For this inspiring week, and that’s what it will be, an inspiring week, as sponsors of these Wheelchair Games you will provide disabled Veterans that opportunity to prove that life isn’t over—it’s just lived differently. You will be fulfilled by what your generosity makes possible. Whether your contribution is financial, in-kind, or you have volunteered your time and energy, you will see how these games have changed lives and advanced the rehabilitation of these Veterans. And your lives will be affected, as well.
So, to our corporate and non-profit sponsors, we thank you for opening your purses to support these games. There is enormous value in them for our paralyzed Veterans, and we are pleased that you have decided to help us make a difference for them. I cannot thank you enough for your help in allowing more than 500 Veterans, proud and unbowed by their disabilities, to compete in what has become the largest, annual wheelchair event in the world.
For those sponsors, who have not attended the games before, you will meet Veterans from World War II, the Korean and Vietnam wars, the Gulf War, and ongoing operations in Iraq and Afghanistan. From the oldest members of our greatest generations to the youngest warriors of our latest generation, they are here to represent those who could not be here this week, or ever.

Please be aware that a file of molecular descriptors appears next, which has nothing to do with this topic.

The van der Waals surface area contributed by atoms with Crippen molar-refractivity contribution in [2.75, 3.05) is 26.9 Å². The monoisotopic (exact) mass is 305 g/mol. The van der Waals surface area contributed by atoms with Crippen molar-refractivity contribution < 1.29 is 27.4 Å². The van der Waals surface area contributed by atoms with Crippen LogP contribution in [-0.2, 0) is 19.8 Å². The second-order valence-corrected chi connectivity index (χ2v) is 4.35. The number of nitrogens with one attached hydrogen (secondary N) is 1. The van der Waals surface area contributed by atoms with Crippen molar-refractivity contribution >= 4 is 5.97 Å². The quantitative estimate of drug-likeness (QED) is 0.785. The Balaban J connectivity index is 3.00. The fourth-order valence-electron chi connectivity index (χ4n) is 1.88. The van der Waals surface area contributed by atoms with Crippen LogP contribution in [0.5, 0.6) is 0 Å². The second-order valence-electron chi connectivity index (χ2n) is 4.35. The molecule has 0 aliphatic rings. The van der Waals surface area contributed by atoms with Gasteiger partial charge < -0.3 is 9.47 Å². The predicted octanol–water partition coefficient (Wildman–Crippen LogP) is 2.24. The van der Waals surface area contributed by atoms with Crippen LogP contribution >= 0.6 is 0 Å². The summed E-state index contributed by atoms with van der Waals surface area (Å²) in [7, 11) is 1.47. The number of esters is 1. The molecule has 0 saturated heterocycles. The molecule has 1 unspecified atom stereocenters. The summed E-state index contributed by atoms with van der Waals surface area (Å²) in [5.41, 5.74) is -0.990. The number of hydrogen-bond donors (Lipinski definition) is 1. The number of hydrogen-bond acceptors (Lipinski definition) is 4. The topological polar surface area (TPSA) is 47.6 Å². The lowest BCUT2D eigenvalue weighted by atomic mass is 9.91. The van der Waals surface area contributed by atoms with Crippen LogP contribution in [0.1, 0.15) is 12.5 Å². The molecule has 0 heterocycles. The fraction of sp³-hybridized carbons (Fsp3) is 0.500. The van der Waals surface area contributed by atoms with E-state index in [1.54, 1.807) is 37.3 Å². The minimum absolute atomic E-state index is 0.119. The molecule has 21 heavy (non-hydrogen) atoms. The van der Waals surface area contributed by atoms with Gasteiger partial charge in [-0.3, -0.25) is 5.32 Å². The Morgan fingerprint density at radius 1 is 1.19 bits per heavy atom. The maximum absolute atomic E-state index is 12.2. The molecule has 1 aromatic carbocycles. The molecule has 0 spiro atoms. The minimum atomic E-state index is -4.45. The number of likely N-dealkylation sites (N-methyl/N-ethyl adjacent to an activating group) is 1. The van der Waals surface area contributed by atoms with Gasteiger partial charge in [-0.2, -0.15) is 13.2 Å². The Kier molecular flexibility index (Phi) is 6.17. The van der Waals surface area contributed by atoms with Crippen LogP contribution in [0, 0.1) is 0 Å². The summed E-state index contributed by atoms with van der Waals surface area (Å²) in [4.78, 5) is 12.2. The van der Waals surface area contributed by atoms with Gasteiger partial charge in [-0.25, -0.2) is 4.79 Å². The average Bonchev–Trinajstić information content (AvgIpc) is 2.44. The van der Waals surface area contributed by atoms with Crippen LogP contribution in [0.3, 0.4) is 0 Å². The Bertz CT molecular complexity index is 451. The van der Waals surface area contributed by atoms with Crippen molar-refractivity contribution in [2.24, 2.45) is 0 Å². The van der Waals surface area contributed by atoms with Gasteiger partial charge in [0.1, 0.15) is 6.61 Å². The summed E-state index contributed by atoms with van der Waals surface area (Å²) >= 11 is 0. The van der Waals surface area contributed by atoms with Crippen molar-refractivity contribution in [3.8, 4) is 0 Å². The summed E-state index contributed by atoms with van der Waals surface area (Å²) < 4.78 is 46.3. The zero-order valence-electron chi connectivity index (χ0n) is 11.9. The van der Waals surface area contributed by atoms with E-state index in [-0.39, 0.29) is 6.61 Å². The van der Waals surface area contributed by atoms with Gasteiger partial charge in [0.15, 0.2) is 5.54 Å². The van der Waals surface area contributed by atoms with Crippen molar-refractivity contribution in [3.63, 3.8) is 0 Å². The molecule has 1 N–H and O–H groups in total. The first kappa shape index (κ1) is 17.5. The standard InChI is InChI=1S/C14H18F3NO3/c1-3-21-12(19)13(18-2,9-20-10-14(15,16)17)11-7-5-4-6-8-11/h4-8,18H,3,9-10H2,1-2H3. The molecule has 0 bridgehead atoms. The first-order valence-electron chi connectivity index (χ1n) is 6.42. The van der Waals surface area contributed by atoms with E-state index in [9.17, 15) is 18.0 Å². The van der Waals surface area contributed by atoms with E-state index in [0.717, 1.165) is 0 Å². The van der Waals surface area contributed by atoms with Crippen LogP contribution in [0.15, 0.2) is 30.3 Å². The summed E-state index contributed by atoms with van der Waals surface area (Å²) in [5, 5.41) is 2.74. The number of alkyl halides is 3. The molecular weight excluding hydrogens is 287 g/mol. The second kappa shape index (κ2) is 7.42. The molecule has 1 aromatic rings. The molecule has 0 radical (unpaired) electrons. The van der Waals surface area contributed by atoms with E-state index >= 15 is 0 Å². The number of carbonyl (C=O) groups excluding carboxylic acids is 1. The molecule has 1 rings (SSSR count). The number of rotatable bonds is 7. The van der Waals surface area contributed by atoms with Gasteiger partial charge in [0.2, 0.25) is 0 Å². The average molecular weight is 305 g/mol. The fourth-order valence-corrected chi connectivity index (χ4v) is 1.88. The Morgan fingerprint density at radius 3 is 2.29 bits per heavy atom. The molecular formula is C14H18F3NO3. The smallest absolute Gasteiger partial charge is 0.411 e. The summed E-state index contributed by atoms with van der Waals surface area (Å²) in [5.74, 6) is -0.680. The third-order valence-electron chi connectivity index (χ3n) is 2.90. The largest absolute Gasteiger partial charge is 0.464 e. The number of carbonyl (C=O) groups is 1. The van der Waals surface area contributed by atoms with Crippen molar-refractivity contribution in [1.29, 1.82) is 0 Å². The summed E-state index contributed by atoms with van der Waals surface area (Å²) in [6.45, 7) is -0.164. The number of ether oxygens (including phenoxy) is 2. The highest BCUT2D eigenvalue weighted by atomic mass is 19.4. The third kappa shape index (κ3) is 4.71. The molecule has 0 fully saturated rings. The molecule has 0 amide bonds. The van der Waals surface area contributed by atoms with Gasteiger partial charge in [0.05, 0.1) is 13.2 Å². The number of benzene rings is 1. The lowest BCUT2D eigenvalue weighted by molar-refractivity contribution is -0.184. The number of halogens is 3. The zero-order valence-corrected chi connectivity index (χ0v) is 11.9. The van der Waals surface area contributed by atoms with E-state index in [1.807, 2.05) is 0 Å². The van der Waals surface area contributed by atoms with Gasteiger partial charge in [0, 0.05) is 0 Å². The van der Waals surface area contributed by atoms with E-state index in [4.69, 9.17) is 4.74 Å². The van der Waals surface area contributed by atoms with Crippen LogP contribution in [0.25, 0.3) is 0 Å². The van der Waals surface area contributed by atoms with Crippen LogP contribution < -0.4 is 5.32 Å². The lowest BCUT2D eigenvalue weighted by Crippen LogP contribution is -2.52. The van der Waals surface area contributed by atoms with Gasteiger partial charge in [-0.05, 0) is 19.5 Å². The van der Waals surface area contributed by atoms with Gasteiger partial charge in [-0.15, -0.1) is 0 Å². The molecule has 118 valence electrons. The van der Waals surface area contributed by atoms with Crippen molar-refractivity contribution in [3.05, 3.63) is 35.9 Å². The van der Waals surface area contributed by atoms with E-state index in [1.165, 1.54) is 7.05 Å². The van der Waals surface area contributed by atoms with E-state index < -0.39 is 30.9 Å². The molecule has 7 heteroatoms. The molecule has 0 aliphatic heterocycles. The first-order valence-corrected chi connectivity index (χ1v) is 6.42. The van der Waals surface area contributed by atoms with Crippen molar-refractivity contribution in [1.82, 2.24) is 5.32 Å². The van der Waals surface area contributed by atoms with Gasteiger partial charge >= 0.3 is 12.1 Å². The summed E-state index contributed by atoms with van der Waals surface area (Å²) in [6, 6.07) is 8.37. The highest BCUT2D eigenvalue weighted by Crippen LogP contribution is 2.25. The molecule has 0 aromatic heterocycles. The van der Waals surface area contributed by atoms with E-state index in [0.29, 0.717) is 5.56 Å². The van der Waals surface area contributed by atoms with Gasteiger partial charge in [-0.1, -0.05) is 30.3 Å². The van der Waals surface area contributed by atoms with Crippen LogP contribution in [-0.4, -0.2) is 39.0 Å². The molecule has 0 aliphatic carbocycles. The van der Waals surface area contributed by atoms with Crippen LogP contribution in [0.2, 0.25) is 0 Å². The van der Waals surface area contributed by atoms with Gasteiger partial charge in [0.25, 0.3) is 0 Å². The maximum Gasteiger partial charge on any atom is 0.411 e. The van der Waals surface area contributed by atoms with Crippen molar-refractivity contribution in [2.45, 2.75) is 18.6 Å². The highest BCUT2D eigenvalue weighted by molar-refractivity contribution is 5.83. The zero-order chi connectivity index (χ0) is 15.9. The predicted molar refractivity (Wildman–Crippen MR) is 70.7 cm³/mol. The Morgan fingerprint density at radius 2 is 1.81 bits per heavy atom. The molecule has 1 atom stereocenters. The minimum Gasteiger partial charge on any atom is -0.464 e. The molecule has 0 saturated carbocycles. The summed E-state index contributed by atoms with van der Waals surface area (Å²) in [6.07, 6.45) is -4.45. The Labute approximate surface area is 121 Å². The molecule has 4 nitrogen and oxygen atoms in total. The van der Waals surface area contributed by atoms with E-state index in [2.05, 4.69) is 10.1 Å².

Because of their service in uniform, we are able to enjoy the blessings of freedom and liberty. And because of their determination, they are helping us all to redefine disability. The men and women who are competing this week do not suffer from a lack of determination, stamina, and will to overcome physical limitations. There are no disabilities here. In their lives, head and heart count even more than muscle and bone. They are here to compete, to experience the thrill of victory, and to enjoy the satisfaction of taking on some formidable competition. For them, it’s about taking part in life—it’s about living fully.
On behalf of the Department of Veterans Affairs and America’s 23-million Veterans, thank you for giving these very special men and women this rare opportunity to rise to the challenge and to grow in mind, body, and spirit.
God bless each of you. God bless our men and women in uniform. God bless our Veterans, and God bless our wonderful country.